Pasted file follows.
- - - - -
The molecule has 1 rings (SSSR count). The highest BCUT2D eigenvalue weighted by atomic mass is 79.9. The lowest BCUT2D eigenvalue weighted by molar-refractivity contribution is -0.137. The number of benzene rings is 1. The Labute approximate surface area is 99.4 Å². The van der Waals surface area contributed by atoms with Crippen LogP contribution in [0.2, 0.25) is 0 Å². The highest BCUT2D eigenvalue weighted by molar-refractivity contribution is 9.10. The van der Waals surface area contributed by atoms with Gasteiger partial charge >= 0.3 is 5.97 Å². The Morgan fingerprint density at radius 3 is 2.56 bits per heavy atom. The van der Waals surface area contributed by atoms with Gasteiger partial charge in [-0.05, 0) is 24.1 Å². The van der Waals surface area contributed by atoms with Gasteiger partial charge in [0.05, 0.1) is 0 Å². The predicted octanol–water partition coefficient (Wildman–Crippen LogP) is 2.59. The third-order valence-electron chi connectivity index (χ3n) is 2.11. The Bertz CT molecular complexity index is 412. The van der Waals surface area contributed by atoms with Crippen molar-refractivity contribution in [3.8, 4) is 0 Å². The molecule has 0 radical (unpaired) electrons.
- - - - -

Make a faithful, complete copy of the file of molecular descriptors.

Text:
The molecule has 1 rings (SSSR count). The highest BCUT2D eigenvalue weighted by atomic mass is 79.9. The lowest BCUT2D eigenvalue weighted by molar-refractivity contribution is -0.137. The number of benzene rings is 1. The Labute approximate surface area is 99.4 Å². The van der Waals surface area contributed by atoms with Crippen LogP contribution in [0.2, 0.25) is 0 Å². The highest BCUT2D eigenvalue weighted by molar-refractivity contribution is 9.10. The van der Waals surface area contributed by atoms with Gasteiger partial charge >= 0.3 is 5.97 Å². The Morgan fingerprint density at radius 3 is 2.56 bits per heavy atom. The van der Waals surface area contributed by atoms with Gasteiger partial charge in [-0.05, 0) is 24.1 Å². The van der Waals surface area contributed by atoms with Gasteiger partial charge in [0.05, 0.1) is 0 Å². The predicted octanol–water partition coefficient (Wildman–Crippen LogP) is 2.59. The third-order valence-electron chi connectivity index (χ3n) is 2.11. The Bertz CT molecular complexity index is 412. The van der Waals surface area contributed by atoms with Crippen molar-refractivity contribution in [3.8, 4) is 0 Å². The molecule has 0 radical (unpaired) electrons.